Apple's new iPad goes on sale this Friday, the latest version of a wildly popular product from an iconic company. In the past couple of months, though, Apple has come under criticism for working conditions in Chinese factories that help build iPads.
A New York Times investigation focused on an explosion at an Apple supplier factory last May. In December, another explosion struck a different Apple supplier factory in Shanghai.
Last week, NPR met with 25 workers injured in the Shanghai blast and they criticized safety at the plant and said Apple had inspected it just hours before the explosion.
He Wenwen says he was calibrating his machine, which polished aluminum backings for the iPad 2, when the explosion hit.
"I saw a fireball coming towards me," says He, lit by a lone fluorescent tube in a Shanghai hospital, where he and co-workers seek continued treatment for their injuries.
"I lost consciousness for a few seconds," he says. "Later, when I opened my eyes, I saw dense smoke and fire everywhere. I felt scared, really scared. I could hear people crying and screaming."
Fifty-nine workers were injured in the explosion, according to Apple.
The fireball singed He's face, leaving the upper half badly burned. More than two months later, the 24-year-old still looks like he's wearing a bright, red mask. He worries his disfigurement will make it harder to find a wife.
"For a young man like me, still single . . . this injury has a real impact," he says. "I often quarrel with my girlfriend about it."
Apple blamed the explosion on a build-up of dust, fueled by aluminum particles from the polishing process. Pegatron, the factory's owner, said the explosion started in equipment that collects the particles.
Dust explosions are not uncommon — even in the United States.
The U.S. Occupational Safety and Health Administration says an average of 15 dust explosions a year occurred from 1980 through 2010. Bob Zalosh, who has studied dust explosions since 1975, says the most common material involved is wood, followed by coal, aluminum and grain.
Zalosh, who has a doctorate in mechanical engineering, says a spark can ignite a dust cloud, inside equipment or floating in the air.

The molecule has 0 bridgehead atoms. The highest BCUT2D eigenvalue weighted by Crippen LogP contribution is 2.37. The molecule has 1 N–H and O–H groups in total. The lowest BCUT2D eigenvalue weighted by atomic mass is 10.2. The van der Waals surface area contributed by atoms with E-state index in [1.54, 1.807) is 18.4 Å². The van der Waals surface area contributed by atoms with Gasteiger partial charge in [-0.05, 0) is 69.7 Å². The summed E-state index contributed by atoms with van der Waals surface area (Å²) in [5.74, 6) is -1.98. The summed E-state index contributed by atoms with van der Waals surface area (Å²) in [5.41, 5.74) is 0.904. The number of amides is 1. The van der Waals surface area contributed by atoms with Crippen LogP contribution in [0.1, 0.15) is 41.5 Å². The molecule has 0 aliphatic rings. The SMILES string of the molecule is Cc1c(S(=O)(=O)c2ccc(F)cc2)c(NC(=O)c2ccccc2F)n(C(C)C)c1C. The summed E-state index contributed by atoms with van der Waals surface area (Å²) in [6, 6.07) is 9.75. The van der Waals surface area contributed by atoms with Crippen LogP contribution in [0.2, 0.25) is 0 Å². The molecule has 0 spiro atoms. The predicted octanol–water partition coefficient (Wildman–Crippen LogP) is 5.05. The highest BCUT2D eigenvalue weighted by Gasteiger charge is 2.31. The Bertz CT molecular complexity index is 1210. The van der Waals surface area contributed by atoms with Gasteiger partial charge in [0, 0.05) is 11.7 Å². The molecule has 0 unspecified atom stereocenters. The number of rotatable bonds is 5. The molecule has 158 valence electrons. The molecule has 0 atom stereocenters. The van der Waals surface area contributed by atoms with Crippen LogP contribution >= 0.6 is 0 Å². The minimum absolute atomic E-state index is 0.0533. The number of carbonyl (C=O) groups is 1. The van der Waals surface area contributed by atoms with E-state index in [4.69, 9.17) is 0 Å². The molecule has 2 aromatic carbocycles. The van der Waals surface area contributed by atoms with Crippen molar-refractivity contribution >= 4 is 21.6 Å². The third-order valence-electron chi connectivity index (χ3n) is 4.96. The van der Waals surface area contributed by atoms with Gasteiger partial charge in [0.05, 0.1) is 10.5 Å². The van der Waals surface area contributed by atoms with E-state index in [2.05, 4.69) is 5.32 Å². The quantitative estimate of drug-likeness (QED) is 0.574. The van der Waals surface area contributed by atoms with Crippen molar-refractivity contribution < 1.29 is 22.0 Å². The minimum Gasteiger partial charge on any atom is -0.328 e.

"If it's really fine aluminum, we know that's capable of creating quite a nasty explosion or fireball, because it has a very high flame temperature," Zalosh says.
He Wenwen, the worker in the Shanghai iPad plant, says each polishing machine had an exhaust pipe, but dust was still a constant problem at the factory.
"We wore face masks, very thick masks," He says. "But when we took them off, our nostrils were full of dust. The air in the factory looked a bit like fog."
He says there was a system for vacuuming away the dust, but it wasn't that effective and the factory windows were sealed shut.
Seven months earlier, a dust explosion ripped through another iPad factory in the Chinese city of Chengdu. That factory is owned by a different Apple supplier, the huge Taiwanese company Foxconn. The blast killed four workers but got little coverage in China's state-run press.
Zhang Qing, who worked in the Shanghai factory, said employees were never told about the explosion in Chengdu or that dust was actually combustible.
"When we first got here, they never told us this could explode," Zhang says.
Zhang and his fellow workers in Shanghai earn a base wage of about $200 a month and up to $450 with overtime. The day of the Shanghai blast, managers told them to clean up dust because Apple inspectors were visiting.
Liu Hengchao, another injured plant worker, recalls watching the inspectors.
"They wore white gloves to check if there was dust," says Liu, an articulate 29-year-old from central China's Henan province. "There certainly has to be dust."
Liu says management told workers not to talk to the Apple inspectors, who spent 10 minutes in the area and then left. Liu says if he'd been allowed to speak, he would have told them this: "They could improve the environment somewhat, because the environment is too terrible."
Apple and Pegatron declined requests for interviews. In a recent report, Apple said it investigated the May explosion and had sought ways to avoid future ones. Apple did not explain why those efforts failed to prevent the Shanghai explosion seven months later.
Apple also says it has established new requirements for handling combustible dust, including regularly testing the air flow in ventilation systems.
"Apple takes working conditions very seriously and we have for a very long time," Tim Cook, Apple's CEO, said at an event last month in response to public criticism.
Apple has contracted with an industry-supported monitoring group to interview tens of thousands of workers at Apple suppliers.
"The Fair Labor Association began a major audit of our final assembly vendors at our request," Cook said. "The audit they are conducting is probably the most detailed factory audit in the history of mass manufacturing."
When I met the Shanghai factory workers at the beginning of last week, all 25 said no one from Apple had ever contacted them about the explosion.
Later — after NPR contacted Apple — other workers said they finally started receiving calls from the company, checking on their injuries and making sure they'd received compensation, which came to about $800 each.
NPR's Steve Henn contributed reporting from Silicon Valley.